| Longhorn Tours
Barnesville, Ohio 43713 USA
Rose - 740 758 5050
Sept. 21, 2018
For Immediate Release Please
Celebration of 33 Years of Service
Barnesville, OH -- "Old Red" the hooked up, dented, bounced around, elderly 24 passenger bus was retired with a celebration-of-life service on Sept 11, 2018. The beloved "Old Red" has served faithfully, and sometimes not so faithful, for 38 years. It was a sad, mixed blessing, happy day. Although Red's last run up to one of the highest points on Dickinson Cattle Co was uneventful, not all of Old Red's land voyages were without incident.
In 2001 the maiden voyage of Longhorns Head To Tail Tours included the Mayor, and Barnesville Chamber of Commerce officials. The hard bumpy last-years for this grand old bus are just beginning.
As Old Red aged the jumper cables were needed more often. Different parts seem to have new sounds and unappreciated screaks increased. Red had been buried in ranch mud, high centered on rocks, pulled out by tractors, once hung a corner on the guest pavilion, poked by Watusi horns and one even got her head and horns caught in the door causing a rapid exit of guests out the back escape.
Old Red came off the Detroit Chevrolet assembly line in 1985. Red's first, and best 206,273 miles were easy hauling children for a Meigs County public school up until 2001 when purchased by Longhorns Head To Tail Tours of Barnesville, OH. Red saw hundreds of kids hammered over the head with books and pig-tails yanked, yet seldom was one culprit proven guilty.
When Red's home became Longhorns Head To Tail an older set of passengers were a little more mellow on the aging seat covers. Red was in service for narrated tours of the Longhorn ranch for most of 18 bouncy years.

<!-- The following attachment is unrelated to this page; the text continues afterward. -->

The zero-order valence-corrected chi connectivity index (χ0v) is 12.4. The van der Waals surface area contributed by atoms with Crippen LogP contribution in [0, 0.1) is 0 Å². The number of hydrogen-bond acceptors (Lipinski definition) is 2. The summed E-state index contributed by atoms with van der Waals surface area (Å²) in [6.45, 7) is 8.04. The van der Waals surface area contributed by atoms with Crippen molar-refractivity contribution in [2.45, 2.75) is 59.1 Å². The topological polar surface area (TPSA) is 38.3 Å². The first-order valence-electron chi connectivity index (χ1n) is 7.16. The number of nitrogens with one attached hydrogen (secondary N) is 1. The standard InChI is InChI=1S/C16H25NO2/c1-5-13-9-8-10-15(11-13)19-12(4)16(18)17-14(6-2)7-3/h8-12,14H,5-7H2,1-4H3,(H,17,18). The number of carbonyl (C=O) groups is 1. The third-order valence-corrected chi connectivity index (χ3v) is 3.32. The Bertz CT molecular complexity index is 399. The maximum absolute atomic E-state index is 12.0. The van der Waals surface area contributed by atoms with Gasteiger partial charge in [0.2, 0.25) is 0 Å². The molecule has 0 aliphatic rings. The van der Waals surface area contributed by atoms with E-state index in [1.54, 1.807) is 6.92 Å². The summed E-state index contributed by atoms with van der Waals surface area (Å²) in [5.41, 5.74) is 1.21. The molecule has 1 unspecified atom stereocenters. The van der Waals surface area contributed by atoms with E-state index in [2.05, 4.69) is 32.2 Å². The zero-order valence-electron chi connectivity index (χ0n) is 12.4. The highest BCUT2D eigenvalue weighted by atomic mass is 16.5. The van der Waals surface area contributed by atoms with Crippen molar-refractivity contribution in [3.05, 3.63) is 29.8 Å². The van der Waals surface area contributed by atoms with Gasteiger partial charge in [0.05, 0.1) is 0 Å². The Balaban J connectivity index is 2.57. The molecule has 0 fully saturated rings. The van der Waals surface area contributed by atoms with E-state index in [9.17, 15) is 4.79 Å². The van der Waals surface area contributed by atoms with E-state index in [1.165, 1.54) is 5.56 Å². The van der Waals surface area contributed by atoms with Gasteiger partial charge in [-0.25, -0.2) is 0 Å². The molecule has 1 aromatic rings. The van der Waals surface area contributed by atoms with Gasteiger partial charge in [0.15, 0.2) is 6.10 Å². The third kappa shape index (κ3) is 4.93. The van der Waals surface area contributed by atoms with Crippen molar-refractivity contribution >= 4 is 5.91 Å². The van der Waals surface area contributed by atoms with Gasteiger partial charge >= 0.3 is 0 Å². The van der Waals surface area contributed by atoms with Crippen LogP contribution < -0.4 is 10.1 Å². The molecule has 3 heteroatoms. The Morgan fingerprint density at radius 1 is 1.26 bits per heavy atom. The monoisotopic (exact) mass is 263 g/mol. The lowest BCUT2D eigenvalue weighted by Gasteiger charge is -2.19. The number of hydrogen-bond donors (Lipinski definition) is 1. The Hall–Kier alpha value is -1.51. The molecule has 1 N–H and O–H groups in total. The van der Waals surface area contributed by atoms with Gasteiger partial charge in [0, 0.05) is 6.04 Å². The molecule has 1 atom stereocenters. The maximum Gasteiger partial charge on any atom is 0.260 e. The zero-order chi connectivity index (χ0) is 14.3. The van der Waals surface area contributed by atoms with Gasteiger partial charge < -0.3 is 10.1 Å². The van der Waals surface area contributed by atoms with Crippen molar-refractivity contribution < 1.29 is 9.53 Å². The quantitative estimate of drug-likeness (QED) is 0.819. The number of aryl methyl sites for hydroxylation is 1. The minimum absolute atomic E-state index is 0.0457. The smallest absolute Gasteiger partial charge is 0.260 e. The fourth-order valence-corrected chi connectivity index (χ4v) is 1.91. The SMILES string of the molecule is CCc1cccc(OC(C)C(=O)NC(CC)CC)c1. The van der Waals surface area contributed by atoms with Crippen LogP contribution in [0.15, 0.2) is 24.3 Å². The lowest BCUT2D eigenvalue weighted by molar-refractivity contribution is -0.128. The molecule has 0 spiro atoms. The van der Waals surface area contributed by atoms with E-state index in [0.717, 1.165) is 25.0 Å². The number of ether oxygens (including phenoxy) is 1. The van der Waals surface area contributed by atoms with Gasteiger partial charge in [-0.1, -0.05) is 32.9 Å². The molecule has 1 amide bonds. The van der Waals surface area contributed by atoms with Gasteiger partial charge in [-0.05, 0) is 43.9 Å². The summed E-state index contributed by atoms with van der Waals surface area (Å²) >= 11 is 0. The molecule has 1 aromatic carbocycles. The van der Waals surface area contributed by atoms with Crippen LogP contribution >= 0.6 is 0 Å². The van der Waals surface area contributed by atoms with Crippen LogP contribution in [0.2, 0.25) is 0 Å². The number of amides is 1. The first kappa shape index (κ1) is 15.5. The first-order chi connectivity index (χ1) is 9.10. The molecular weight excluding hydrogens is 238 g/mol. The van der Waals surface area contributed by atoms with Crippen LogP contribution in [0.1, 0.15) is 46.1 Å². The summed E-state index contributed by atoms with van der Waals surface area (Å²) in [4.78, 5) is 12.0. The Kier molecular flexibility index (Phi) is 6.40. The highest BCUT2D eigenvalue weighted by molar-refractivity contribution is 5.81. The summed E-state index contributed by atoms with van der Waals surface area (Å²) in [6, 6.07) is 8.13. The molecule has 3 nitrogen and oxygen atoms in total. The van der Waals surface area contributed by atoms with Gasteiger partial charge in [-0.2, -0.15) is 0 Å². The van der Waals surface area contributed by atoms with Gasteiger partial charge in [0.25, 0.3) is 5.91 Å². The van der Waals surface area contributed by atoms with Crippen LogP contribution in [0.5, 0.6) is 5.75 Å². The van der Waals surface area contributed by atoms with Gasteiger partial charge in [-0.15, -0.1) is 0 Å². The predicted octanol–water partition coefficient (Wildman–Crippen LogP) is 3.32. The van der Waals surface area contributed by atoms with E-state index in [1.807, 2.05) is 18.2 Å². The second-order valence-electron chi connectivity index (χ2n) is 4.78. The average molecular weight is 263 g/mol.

Red started out with the traditional yellow and black public school colors. Promptly when hitting the tourism trails he was painted bright purple with spots. A 10 foot long tail was installed to swing gracefully in the back -- everything else in the pasture had a tail -- why not? Later in the evolution of service Red received the bright Red color which was proudly carried to his eternal rest.
As Old Red helped entertain and educate guests of Longhorns Head To Tail Tours, often driving in the middle of a Dickinson Cattle Company herd was a normal thing.
Red had some problems. Normal buses don't have coon problems. When a tour narrator would accidentally leave a small door opening, the aggravating varmints would sneak in to eat the cow candy treats remaining on the bus. At times there were coon tracks on-top-of, under and all around the dash, seats and even windows. Tour guests had to wait until the coonulation process was fumigated.
Old Red was made in the USA with no flimsy plastic parts or computer components to short out; made to wear to the very last and keep going and going -- something of bygone golden years.
Over the years several horns were installed. First the standard weak Chevrolet mellow sound, then an old-fashioned ooga horn, a high pitch truck horn, then after the excessive pasture bouncing just no horn at all.
The maiden voyage was in 2001 with the Barnesville Chamber of Commerce. There was an official ribbon cutting. Celebrities from the local area declared that the tours were a hit and thousands of people, of all ages have ridden Red the following years, rubbernecking out the windows. Thousands of pounds of cow candy have been handed out the windows to anxiously waiting long-horned cattle.
On September 11 a special Celebration Of Life Service was held for the retiring "Old Red." Current tour narrators were on hand in appreciation of a life well served. No special stone will be erected -- Old Red will be his own memorial, up above highway #800.
Unlike Red, most end-of-life school buses are melted for recycled steel. An EPA government program, supposedly to reduce emissions, now offers select government (not private) school buses a 25% of new purchase price if the bus is cut in half and a 3" hole is drilled through the motor.
Due to the great years of service the owners decided to rest Red on a tall hill with a mile of visibility from Ohio State Highway #800. Old Red lives on, no torches, no coons or possum -- the doors are closed. There is a clear view for thousands of people to recall Old Red's great service to all who were lucky enough to have been aboard. Old Red stands proudly -- as his own memorial.
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